I think we will have to revisit that the implications of anything on the bad debt side. But that’s going to need to once again take into consideration whatever regulatory orders are out there.
And from our perspective, we certainly want to work with our customers and we have loads of programs and we have our sharing program that provides financial assistance, we’ve committed dollars to that. We have budget programs. We work with customers to spread their bills out over a period of time. So I think just rushing to and saying yes there will be some bad debt exposure out of this there has to be. But there’s going to be multiple mechanisms including whatever may come on the regulatory side, whatever may come in terms of how we’re able to help customers and enable them to approach some of these programs. And so I think again as we get through the second quarter, I think we’ll be able to provide more transparency about what it looks like. And — but we will be working with our customers, and again we’ll reevaluate it at the end of that time.
Okay. That’s great. And then just the 8.6% dividend increase announcement today that combined with the 2022 reaffirmation of the EPS guidance range. It kind of — it seems to me at least that the payout is going to remain in that low 40% level. So that implies that, you see a lot of growth opportunities. And you mentioned a few like CNG and Marlin. But are there other Boulden or OHL, O-H-L type acquisitions that you see in the pipeline?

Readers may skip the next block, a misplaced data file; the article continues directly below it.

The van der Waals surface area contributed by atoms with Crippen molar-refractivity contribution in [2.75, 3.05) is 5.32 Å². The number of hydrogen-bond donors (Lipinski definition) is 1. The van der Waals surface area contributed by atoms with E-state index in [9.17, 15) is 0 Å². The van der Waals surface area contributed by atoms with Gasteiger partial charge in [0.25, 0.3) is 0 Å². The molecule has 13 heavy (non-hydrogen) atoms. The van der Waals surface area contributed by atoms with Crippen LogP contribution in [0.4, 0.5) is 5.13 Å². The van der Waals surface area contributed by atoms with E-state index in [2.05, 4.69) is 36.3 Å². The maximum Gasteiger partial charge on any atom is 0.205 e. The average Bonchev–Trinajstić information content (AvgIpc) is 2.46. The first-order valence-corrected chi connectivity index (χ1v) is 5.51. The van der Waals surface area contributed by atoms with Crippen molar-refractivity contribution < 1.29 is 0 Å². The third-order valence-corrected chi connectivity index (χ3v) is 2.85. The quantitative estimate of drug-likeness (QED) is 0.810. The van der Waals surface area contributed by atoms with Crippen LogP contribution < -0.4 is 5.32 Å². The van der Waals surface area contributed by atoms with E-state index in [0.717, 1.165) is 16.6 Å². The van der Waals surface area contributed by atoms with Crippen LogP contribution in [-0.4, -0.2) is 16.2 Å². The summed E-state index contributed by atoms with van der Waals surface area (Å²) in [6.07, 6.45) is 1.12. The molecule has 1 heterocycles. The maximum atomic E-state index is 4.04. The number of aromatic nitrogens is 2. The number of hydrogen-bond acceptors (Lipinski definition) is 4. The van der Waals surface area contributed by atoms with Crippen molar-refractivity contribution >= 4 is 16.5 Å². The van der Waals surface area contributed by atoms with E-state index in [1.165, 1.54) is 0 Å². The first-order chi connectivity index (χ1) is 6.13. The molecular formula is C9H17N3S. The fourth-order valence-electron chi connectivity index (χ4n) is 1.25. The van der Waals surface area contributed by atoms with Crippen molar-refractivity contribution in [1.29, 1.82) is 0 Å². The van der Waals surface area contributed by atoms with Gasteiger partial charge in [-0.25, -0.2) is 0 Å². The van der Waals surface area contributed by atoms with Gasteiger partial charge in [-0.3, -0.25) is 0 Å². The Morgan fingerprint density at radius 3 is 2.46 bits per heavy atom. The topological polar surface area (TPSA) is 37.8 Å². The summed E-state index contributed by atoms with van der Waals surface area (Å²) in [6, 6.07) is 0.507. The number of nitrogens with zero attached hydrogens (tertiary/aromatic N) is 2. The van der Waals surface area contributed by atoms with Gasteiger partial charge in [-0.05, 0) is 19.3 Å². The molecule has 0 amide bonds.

Well, we are continuing, as Jeff talked about earlier, — I mean we are continuing to look at growth opportunities. That’s really been one of the most — one of the great things even during the situation that we find ourselves in that number one, our expansion projects are still continuing. And in some cases, we’re even doing a few projects ahead of when they might have been on the drawing board, because of some of the states actually doing work in some of our jurisdictions.
But the other part of it is, yes, we will continue to pursue new opportunities. As we’ve stated in the past, certainly acquisitions that make sense. We are interested in. Similarly, we’ve expressed interest given Marlin’s capabilities beyond CNG to look at RNG and LNG. And so, I think you can expect, Brian that we’re continuing to look at a lot of things. And we again affirmed our CapEx guidance for this year and Jeff reaffirmed our CapEx guidance through 2022. And so, we’re still — our foot is still on the pedal and we’re still pushing forward.